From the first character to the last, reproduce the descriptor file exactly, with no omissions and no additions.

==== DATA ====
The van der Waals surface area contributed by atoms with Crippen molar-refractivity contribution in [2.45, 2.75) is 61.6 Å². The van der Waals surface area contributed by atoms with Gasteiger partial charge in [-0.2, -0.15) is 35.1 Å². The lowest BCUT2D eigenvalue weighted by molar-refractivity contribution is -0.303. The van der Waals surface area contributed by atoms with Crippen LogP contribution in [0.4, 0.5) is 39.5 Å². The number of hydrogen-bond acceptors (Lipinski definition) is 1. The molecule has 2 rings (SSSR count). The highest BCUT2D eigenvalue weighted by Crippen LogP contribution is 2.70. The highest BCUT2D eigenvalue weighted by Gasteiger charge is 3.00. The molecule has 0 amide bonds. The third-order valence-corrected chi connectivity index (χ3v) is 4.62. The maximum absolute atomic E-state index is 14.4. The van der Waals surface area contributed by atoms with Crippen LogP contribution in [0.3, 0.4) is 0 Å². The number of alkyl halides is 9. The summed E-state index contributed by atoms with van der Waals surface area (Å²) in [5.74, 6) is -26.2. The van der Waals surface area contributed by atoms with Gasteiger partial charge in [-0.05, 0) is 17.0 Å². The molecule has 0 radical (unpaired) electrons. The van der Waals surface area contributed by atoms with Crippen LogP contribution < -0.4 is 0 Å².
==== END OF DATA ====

The van der Waals surface area contributed by atoms with Crippen molar-refractivity contribution in [2.45, 2.75) is 61.6 Å². The van der Waals surface area contributed by atoms with Gasteiger partial charge in [-0.2, -0.15) is 35.1 Å². The lowest BCUT2D eigenvalue weighted by molar-refractivity contribution is -0.303. The van der Waals surface area contributed by atoms with Crippen LogP contribution in [0.4, 0.5) is 39.5 Å². The number of hydrogen-bond acceptors (Lipinski definition) is 1. The molecule has 2 rings (SSSR count). The highest BCUT2D eigenvalue weighted by Crippen LogP contribution is 2.70. The highest BCUT2D eigenvalue weighted by Gasteiger charge is 3.00. The molecule has 0 amide bonds. The third-order valence-corrected chi connectivity index (χ3v) is 4.62. The maximum absolute atomic E-state index is 14.4. The van der Waals surface area contributed by atoms with Crippen LogP contribution in [0.3, 0.4) is 0 Å². The number of alkyl halides is 9. The summed E-state index contributed by atoms with van der Waals surface area (Å²) in [5.74, 6) is -26.2. The van der Waals surface area contributed by atoms with Gasteiger partial charge in [-0.05, 0) is 17.0 Å². The molecule has 0 radical (unpaired) electrons. The van der Waals surface area contributed by atoms with Crippen LogP contribution < -0.4 is 0 Å².